The Energy Gang, a Green Tech Media (GTM) podcast, dives into energy, clean technology, and environmental issues. We’re very excited to welcome Katherine Hamilton, one of the show’s co-hosts, as our keynote speaker at our annual Renewable Energy Summit to take place on Thursday, January 16, 2020! Katherine is also the Chair of 38 North Solutions, a public policy firm focused on clean energy and innovation, which she co-founded.
While we wait for Katherine’s visit to Wisconsin in January, we’re listening to The Energy Gang Podcast. I was especially intrigued by the October 26 episode, “Who’s Trying to Re-Kill the Electric Car?” The title is a spoof on the film, Who Killed the Electric Car? which came out in 2006. The documentary is a reminder of previous attempts to make electric vehicles mainstream. In 1997, after a California air emissions mandate, General Motors launched the EV1, the first electric vehicle made for the mass market. After only 6 years on the market, the EV1 was recalled and the vehicles were destroyed.
This Energy Gang episode digs into the question: Are we in the midst of the same story at a grander scale?
Who (if anyone) is re-killing the electric car?
There is certainly momentum in the EV market that points to a long and prosperous life for today’s electric cars. Bloomberg New Energy Finance says 57% of passenger vehicles sales could be electric by 2040. EVs are already cost competitive, with a lower cost per mile to operate and very little maintenance.
With more and more electric vehicles, we demand less and less gasoline. This sets up an interesting dynamic between oil companies and electric utilities. While these industries have often agreed (or left each other alone) on big policy issues, they’re beginning to fight over the market to fuel our vehicles.
We’re just beginning to see how this conflict will play out. Transportation is a huge market – Wisconsin alone spends $8.4 billion per year (yes, that’s billion with “b”) to fuel our vehicles, all of which is sent out of the state, and much of it out of the country, to purchase liquid fossil fuels to run our vehicles.
It’s no surprise that oil and gas companies see electric vehicles as a threat. In fact, many of them are pivoting to include electric vehicle charging in their line of services. In Europe, gas companies own a lot of the public charging infrastructure and BP recently bought Greenlots, a charging station software provider.
What about our local gas station owners? The Energy Gang says they don’t seem to care that much, but they are considering installing EV chargers. Gas stations could somewhat easily switch from one fuel to another, and keep people buying items in their convenience store, where they make the bulk of their profits.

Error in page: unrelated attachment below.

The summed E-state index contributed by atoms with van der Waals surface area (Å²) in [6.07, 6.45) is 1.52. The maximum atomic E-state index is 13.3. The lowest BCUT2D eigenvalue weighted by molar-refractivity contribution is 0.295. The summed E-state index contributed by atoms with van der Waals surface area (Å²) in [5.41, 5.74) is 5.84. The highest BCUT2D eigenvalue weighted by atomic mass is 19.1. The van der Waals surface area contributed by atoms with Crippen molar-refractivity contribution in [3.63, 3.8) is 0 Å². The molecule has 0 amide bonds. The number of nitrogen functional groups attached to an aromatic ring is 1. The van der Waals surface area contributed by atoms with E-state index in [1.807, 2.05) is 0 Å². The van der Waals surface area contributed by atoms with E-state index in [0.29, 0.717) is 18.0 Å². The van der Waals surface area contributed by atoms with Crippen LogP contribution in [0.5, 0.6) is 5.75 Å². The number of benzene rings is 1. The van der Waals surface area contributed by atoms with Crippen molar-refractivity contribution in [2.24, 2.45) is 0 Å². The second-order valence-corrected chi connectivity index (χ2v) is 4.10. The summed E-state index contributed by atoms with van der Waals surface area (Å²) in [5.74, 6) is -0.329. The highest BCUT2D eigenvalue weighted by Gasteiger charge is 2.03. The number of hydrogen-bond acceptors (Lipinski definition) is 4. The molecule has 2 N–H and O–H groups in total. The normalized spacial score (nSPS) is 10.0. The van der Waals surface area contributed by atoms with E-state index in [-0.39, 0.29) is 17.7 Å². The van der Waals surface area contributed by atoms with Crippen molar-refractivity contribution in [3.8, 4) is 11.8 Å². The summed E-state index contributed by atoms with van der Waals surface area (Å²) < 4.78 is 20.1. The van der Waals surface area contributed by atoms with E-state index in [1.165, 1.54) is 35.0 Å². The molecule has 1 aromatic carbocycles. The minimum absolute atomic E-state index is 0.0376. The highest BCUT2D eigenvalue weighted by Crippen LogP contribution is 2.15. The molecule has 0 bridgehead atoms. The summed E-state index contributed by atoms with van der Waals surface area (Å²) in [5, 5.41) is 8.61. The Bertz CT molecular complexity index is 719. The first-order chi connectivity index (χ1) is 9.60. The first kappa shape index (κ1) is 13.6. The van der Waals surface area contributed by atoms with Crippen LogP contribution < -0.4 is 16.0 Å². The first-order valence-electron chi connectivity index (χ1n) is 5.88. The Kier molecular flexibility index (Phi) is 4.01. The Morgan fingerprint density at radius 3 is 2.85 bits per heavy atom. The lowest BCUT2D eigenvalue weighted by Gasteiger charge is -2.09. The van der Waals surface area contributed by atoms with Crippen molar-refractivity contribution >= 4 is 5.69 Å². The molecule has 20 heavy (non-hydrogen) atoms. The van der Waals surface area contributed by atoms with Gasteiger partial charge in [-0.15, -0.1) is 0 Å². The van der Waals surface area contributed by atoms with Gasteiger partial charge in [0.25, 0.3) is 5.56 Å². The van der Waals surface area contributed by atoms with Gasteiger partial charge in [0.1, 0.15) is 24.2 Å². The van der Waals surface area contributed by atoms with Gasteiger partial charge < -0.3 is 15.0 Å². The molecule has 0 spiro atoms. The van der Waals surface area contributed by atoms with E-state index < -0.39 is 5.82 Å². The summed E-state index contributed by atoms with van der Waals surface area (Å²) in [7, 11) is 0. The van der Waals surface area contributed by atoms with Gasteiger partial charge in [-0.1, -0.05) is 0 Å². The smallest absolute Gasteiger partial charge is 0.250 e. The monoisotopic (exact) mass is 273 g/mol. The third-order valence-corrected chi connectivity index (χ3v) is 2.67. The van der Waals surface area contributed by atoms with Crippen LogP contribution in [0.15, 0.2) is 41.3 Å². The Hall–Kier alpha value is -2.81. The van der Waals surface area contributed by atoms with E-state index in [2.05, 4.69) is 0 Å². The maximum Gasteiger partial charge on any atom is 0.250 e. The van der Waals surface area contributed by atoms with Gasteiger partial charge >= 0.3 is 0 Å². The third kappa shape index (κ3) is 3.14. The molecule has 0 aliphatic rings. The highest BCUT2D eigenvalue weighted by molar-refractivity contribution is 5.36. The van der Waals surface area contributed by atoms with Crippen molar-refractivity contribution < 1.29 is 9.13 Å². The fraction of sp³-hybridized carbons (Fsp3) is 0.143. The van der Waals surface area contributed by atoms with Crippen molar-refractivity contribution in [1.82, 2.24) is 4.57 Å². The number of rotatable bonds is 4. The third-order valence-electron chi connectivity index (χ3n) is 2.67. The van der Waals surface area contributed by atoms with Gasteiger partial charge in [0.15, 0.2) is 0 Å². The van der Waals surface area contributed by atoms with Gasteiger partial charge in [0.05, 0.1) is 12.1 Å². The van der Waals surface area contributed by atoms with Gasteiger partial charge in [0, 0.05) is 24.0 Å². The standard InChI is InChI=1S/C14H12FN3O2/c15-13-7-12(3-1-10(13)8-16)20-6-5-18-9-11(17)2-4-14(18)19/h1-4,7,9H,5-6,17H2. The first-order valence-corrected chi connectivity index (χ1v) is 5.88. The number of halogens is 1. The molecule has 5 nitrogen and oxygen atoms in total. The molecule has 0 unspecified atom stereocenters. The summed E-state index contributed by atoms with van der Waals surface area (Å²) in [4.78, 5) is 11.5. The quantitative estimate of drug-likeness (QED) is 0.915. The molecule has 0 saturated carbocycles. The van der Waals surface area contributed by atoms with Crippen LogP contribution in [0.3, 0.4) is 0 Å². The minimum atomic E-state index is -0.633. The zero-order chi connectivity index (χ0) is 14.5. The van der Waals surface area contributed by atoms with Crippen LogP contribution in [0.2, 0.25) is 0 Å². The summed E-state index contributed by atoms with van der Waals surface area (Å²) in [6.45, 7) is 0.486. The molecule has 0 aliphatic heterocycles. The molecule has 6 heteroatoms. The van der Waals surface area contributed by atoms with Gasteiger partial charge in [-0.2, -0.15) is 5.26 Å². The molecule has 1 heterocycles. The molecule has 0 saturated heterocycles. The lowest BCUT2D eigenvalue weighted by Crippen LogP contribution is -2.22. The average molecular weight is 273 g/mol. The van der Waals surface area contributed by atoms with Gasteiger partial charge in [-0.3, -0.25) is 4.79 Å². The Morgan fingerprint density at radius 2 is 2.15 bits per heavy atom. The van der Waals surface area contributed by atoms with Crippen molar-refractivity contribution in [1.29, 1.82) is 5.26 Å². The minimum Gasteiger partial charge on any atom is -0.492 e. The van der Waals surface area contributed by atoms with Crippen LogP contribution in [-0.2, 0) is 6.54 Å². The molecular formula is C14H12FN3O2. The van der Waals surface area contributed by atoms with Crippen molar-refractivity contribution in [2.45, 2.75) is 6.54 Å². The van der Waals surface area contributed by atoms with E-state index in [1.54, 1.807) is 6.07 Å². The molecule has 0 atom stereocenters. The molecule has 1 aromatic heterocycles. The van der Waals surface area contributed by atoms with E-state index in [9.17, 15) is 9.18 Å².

How to Make Sure EVs Survive This Time
Utilities stand to gain from a growing electric vehicle market, and they are catching on fast. As energy efficiency has made big gains, overall electricity consumption is growing more slowly than it has in the past. Electrifying vehicles and other appliances is a real growth opportunity for power companies. Five years ago, utilities weren’t proposing programs to promote electric vehicles except in California. Now, utilities in 25 states have plans to invest in public electric vehicle charging.
In those 25 states, at least 10 have oil-affiliated groups pushing back. In Wisconsin, we are working hard to get the facts out about electric vehicles and make sure consumers and decision-makers understand the benefits of this transition, and the downsides to our current, expensive transportation fuel:
- EVs are for everyone. EVs are already cheaper to own and operate, and the costs of the vehicles themselves are coming down fast.
- EVs are better for the environment and will continue to get cleaner as our grid gets cleaner. Internal combustion engines, on the other hand, only get dirtier over time.
- In our view, power companies, government, and private businesses should be working together to build the charging network needed to support these vehicles, just like we built roads when cars first came along.
We’re watching this story unfold in Wisconsin. The Wisconsin Public Service Commission opened a docket to investigate the electric vehicle market and explore the roles that utilities and regulators could take in this new market. Stakeholders are welcome to participate in this docket. So far, dozens of organizations and individuals have submitted comments ranging from supportive and excited to questioning or downright anti-electric vehicle.
Our hope is this docket will help to build clarity and momentum in the market. We have allies who also believe in this transition, and we will continue working together to make sure the electric vehicles of today survive.
Consumers are driving the transition
Electric vehicle adoption will be in an exciting transition and one that I’m grateful to take part in. I was 2 years old when the 1997 EV-1 came to market. Had it not been “killed,” maybe my first car would have been electric? We’ve come a long way since then. Now, consumers are driving the EV market and demanding high quality electric cars. The market is delivering and we should keep it thriving.
If you want to learn more about electric vehicles and clean energy, you should attend our Renewable Energy Summit on January 16, 2020 in Madison, Wisconsin! Keynote Speaker Katherine Hamilton will be discussing these issues and more. Our Presenting Sponsors are on the cutting edge of our clean energy future, with Invenergy developing large-scale solar and wind projects and Zerology establishing the nation’s first all-electric taxi fleet!